Real time portable genome sequencing for global food security
Rossitto De Marchi, Bruno
Wainaina, James M.
Osingada, John Francis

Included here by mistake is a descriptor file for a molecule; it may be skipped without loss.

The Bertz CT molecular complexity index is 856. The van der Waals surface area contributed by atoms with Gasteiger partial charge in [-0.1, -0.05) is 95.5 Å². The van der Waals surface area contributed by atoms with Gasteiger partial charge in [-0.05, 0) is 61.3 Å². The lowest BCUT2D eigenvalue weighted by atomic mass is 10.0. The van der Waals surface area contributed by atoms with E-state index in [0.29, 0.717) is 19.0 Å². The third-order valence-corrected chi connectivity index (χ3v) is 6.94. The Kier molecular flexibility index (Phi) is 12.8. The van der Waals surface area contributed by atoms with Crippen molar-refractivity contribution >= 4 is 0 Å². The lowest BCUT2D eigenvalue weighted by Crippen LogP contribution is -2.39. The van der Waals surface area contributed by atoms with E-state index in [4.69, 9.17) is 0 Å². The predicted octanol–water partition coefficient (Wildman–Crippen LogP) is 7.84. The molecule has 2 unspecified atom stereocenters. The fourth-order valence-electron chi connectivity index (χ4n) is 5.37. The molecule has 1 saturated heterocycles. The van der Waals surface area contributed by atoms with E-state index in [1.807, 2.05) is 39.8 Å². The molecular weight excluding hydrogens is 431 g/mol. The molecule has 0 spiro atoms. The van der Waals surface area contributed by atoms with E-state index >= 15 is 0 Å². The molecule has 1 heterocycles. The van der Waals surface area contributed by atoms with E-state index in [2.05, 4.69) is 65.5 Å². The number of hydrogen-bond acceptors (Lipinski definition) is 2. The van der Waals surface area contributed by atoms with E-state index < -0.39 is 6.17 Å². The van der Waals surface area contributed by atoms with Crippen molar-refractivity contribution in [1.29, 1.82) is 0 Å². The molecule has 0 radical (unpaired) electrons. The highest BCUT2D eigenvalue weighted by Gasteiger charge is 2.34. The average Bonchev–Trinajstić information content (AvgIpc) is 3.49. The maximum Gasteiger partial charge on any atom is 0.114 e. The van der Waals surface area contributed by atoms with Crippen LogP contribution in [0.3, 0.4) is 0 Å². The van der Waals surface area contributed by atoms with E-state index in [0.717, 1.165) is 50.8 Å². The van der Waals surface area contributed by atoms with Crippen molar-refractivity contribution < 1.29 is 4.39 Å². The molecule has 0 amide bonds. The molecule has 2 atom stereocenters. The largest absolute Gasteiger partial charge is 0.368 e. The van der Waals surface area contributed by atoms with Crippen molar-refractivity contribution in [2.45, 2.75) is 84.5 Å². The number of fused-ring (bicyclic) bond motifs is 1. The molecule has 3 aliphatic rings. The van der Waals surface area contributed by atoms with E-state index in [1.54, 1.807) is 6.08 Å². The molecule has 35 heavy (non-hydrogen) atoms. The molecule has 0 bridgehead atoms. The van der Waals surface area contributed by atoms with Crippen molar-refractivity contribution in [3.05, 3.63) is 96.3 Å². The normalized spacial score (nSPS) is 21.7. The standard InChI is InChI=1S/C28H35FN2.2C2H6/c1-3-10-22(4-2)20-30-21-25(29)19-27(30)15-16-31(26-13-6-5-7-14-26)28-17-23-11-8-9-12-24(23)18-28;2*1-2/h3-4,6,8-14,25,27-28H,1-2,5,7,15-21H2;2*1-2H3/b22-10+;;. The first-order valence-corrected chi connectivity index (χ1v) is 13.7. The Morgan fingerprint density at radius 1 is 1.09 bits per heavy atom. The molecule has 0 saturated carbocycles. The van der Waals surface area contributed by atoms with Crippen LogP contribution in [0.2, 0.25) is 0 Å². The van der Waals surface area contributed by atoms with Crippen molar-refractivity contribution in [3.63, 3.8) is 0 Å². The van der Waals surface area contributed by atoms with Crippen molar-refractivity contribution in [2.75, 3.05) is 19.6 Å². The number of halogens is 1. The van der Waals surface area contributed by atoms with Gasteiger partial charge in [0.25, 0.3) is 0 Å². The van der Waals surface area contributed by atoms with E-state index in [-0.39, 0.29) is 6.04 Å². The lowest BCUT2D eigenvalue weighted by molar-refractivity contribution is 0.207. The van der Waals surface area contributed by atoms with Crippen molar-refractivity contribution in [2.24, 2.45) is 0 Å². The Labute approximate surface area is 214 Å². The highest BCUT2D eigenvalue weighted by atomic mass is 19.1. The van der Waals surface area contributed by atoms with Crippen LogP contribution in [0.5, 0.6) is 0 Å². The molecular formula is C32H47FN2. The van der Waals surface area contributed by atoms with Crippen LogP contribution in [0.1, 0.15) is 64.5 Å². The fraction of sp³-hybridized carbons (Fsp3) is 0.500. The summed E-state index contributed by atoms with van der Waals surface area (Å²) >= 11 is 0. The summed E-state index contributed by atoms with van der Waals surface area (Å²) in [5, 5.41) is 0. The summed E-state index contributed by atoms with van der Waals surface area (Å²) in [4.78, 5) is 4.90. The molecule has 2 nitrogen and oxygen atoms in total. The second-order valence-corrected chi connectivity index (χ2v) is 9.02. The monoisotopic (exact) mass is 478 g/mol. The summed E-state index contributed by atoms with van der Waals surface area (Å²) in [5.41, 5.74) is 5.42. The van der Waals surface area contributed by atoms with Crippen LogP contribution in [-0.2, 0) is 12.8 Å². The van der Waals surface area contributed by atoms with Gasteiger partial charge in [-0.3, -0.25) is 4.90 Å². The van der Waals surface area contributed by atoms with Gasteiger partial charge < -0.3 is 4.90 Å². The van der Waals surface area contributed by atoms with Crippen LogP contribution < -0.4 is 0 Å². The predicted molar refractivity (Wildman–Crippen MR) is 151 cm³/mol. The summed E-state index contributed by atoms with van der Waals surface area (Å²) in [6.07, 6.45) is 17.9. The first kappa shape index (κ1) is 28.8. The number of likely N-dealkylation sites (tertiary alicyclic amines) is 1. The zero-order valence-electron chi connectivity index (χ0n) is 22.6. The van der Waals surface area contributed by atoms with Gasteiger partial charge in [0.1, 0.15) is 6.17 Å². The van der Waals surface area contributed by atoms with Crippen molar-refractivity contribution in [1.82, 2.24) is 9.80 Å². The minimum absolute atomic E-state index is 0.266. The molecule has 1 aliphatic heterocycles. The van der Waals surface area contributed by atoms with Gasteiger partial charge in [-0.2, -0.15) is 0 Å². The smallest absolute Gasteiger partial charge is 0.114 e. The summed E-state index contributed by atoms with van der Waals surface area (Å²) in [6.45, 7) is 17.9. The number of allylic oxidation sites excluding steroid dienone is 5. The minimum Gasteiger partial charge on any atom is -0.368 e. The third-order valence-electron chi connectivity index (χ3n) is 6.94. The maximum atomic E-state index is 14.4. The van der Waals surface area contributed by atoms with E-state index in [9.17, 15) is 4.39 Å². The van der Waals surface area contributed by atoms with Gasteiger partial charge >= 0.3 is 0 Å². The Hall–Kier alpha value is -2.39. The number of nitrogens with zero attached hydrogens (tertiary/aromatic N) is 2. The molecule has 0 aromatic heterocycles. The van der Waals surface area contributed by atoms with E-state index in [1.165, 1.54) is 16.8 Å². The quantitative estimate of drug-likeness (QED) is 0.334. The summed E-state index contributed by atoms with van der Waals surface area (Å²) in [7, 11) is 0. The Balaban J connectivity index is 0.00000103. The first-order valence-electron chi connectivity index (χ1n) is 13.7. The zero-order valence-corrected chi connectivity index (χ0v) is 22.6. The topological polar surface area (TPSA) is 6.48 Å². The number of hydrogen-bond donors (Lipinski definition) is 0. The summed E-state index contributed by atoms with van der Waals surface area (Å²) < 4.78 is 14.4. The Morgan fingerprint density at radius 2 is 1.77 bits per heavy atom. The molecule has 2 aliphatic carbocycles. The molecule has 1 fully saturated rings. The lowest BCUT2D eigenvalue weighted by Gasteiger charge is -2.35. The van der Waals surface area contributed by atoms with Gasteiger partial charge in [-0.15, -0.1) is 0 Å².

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Crop losses due to viral diseases and pests are major constraints on food security and income for millions of households in sub-Saharan Africa (SSA). Such losses can be reduced if plant diseases and pests are correctly diagnosed and identified early. Currently, accurate diagnosis for definitive identification of plant viruses and their vectors in SSA mostly relies on standard PCR and next generation sequencing technologies (NGS). However, it can take up to 6 months before results generated using these approaches are available. The long time taken to detect or identify viruses impedes quick, within-season decision-making necessary for early action, crop protection advice and disease control measures by farmers. This ultimately compounds the magnitude of crop losses and food shortages suffered by farmers. The MinION portable pocket DNA sequencer was used, to our knowledge globally for the first time, to sequence whole plant virus genomes. We used this technology to identify the begomoviruses causing the devastating cassava mosaic virus, which is ravaging smallholder farmers’ crops in sub-Saharan Africa.